Garden Soil Preparation – How To Make Good Soil

improve garden soil

Recently I have been getting a lot of new gardeners asking about the basics. I can’t stress enough how important it is to make/use good soil!!

Not only do you know that your plants are getting enough nutrition, water, etc, it makes weeding easier and all the gardening years to come much less expensive and labor intensive. It may be a little more expensive and labor intensive now, but you’ll never have to do it again… Trust me, it’s worth it.

I highly recommend using a mixture of 1/3 Vermiculite (I tried Perlite this year to save cost… it was NOT worth it… post on that to come), 1/3 bio-compost, and 1/3 peat moss BY VOLUME, not by weight. This creates a light fluffy soil that holds moisture well without turning into a swamp if you over water. In future years, all you need to do is add compost for nutrition- the peat moss and vermiculite are not “used up” by your plants!

If you choose to do a different “planters” mix or something, it will probably be fine. However, don’t be confused (or cheap) and try to use topsoil– it is super heavy, easily turns into goop with too much water and just doesn’t work.

Keep in mind that the heavier your soil is the harder your plants have to work to get their little roots through and established. The harder they work under the soil, the less energy they have to produce the fruits, veggies, etc that you want above ground.

Now you may be worrying that you have to mix a lot of soil and darn that gets expensive… you’re right.

HOWEVER!! keep in mind that most of your garden plants, flowers, etc only need 6″ of soil to grow well… potatoes and corn may need a little more. Even if you have raised beds or containers that are much deeper, don’t waste soil filling them up.

I just leave my deeper containers with less soil and they look a little empty until the plant gets big enough that you don’t even notice.

improve garden soil

If you absolutely have to have that “full” look for some reason just fill the bottom portion of the container or bed up with pea gravel or small rocks (anything that will drain well) put a layer of weed mat down across the top (to keep your soil from slowly draining away) and put the good stuff down in the top 6″ of the container.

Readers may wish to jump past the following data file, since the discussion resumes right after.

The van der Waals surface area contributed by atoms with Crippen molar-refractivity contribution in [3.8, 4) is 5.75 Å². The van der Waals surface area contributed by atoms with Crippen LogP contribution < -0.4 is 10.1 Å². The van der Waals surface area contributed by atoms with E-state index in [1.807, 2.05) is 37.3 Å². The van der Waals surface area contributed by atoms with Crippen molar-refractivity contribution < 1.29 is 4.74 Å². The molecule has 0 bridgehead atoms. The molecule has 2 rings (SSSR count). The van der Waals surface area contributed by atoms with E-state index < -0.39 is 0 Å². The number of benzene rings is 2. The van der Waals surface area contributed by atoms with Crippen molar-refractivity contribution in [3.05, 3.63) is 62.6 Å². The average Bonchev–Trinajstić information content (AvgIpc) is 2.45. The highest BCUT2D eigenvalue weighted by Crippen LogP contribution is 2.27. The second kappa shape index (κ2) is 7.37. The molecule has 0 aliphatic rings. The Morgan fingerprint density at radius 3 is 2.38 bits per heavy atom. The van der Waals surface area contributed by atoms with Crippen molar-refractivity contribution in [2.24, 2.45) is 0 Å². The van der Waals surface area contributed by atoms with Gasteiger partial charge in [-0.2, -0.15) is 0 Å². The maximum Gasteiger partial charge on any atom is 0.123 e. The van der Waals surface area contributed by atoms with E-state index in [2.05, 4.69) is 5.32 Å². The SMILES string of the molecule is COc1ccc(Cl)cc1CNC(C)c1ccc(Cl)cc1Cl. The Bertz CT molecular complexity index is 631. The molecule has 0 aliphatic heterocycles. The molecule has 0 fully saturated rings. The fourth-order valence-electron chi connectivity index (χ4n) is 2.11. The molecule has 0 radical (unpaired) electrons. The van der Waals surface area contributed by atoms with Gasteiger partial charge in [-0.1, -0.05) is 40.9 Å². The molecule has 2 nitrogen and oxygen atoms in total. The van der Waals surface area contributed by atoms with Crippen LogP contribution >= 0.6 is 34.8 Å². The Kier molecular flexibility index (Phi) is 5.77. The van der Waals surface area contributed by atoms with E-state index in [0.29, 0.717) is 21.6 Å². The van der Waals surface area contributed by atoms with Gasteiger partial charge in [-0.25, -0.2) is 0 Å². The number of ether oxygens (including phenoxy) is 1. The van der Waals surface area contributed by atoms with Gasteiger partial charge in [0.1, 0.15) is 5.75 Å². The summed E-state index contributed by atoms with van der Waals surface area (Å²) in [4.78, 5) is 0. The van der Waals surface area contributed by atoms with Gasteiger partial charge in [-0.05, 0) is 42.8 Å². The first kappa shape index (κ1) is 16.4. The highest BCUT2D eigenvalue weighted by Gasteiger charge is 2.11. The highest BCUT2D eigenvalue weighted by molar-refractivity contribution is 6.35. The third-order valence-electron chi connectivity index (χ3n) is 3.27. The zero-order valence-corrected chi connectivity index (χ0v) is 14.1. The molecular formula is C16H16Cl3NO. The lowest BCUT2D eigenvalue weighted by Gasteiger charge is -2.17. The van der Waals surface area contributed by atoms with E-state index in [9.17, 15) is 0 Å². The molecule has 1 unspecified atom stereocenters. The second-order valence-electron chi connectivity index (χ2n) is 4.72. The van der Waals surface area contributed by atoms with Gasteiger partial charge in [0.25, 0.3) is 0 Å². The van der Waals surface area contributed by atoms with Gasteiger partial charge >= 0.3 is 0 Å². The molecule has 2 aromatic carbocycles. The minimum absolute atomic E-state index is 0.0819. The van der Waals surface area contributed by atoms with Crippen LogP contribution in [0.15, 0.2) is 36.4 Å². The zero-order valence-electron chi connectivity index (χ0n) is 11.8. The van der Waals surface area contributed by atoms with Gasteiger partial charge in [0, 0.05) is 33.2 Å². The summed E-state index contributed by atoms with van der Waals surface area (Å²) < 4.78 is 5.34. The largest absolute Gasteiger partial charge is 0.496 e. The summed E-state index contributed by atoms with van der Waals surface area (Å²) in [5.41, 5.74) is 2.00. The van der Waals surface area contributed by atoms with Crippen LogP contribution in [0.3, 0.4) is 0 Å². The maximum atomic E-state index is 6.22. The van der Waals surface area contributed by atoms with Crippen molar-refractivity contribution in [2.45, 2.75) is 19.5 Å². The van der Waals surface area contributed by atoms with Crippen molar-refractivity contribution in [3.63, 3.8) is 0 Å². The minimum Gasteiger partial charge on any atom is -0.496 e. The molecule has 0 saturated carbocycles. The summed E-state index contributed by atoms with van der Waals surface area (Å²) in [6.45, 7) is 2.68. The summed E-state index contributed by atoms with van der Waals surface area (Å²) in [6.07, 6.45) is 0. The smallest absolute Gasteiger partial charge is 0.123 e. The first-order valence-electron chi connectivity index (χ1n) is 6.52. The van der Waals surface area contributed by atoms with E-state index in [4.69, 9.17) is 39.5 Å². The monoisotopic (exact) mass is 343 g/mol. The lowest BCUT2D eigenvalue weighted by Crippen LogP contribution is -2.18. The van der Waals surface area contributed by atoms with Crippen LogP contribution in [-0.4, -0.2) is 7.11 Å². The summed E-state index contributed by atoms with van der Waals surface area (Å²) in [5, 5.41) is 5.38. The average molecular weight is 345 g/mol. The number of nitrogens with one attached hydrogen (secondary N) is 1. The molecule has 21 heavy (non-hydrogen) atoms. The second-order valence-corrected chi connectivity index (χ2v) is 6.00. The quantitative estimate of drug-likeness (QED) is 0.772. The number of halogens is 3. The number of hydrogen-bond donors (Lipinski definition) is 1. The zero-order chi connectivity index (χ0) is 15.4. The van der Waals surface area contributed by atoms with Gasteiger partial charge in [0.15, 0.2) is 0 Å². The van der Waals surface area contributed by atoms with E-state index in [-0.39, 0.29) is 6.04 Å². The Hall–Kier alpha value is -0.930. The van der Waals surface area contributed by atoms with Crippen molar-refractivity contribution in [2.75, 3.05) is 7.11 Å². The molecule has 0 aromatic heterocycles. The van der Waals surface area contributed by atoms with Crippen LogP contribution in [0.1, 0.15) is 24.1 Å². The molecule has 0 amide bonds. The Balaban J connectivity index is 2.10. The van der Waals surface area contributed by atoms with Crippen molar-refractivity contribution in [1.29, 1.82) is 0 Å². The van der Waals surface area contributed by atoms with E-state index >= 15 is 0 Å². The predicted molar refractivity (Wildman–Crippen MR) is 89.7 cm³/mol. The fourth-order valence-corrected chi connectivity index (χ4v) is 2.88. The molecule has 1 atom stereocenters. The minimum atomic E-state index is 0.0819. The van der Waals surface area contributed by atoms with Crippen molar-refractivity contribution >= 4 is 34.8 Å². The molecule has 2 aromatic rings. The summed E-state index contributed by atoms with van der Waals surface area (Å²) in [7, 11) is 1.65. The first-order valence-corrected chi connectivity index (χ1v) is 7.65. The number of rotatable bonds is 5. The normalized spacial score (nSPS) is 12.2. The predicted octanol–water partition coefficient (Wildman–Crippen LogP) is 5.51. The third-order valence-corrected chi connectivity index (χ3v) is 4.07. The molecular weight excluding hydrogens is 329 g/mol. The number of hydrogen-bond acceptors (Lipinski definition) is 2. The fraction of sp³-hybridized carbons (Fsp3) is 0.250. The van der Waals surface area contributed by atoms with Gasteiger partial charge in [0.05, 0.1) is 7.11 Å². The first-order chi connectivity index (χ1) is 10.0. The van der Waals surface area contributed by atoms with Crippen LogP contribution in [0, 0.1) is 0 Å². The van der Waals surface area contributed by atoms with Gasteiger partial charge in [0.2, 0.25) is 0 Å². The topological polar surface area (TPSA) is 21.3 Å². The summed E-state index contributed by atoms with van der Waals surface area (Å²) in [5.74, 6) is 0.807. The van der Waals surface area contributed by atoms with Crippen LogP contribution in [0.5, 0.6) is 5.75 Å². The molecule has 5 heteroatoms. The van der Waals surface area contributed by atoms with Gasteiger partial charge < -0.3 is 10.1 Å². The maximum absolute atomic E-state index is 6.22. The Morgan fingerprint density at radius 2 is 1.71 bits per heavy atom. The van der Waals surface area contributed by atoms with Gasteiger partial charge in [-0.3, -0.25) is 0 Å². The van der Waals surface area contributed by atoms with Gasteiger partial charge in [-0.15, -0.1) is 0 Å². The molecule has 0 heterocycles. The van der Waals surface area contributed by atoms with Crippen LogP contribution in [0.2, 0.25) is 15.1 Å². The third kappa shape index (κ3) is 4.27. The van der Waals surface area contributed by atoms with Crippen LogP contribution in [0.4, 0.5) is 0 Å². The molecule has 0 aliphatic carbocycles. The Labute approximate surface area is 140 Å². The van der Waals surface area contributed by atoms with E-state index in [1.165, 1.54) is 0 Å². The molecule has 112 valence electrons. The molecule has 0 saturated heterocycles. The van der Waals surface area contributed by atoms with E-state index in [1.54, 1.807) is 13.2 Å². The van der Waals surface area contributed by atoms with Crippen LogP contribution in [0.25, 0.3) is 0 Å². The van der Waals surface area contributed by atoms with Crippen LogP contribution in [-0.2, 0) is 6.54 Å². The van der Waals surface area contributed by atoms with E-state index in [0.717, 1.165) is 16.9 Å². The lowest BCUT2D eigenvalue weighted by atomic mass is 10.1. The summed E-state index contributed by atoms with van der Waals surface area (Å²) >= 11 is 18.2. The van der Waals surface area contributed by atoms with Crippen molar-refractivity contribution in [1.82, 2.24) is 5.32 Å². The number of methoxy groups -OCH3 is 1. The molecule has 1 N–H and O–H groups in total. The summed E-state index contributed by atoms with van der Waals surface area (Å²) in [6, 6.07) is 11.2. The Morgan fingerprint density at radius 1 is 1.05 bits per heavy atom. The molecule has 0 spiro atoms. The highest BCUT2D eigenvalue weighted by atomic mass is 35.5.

Because you’ve put all this hard work into making such great soil, make your beds big enough that you’ll never have to walk on the soil to reach all your plants (the average person can reach approx 2′)… I make my beds no wider than 4′ if I can get to both sides and 2′ wide if they’re up against a fence. I know this doesn’t look like much, but again, trust me!!

Walking on your soil compacts it, making it harder for your plants to grow and harder to weed. Plus the more compacted your soil is, the more you need to get that 6″ deep bed.

I know this doesn’t look like much, but again, trust me!! Walking on your soil compacts it, making it harder for your plants to grow and harder to weed. Plus the more compacted your soil is, the more you need to get that 6″ deep bed.

If you’re purchasing ingredients for your soil, here’s how you figure out how much to get:

  • Take the square footage of the beds or containers your planning to fill (i.e. I have a 4×4 bed, so 16 sq ft) and divide this number in half. This is the CUBIC feet you will need to fill your beds 6″ deep. In our example it would be 8 cubic feet. I would then buy approx 3 cubic feet of each ingredient (compost, vermiculite, peat moss) and would have a little left over)

  • If you’re purchasing in bulk from a landscaping center (which is frequently much less expensive than buying lots of bags from the store) there are 27 cubic feet in 1 yard of soil.

Happy Planting!!

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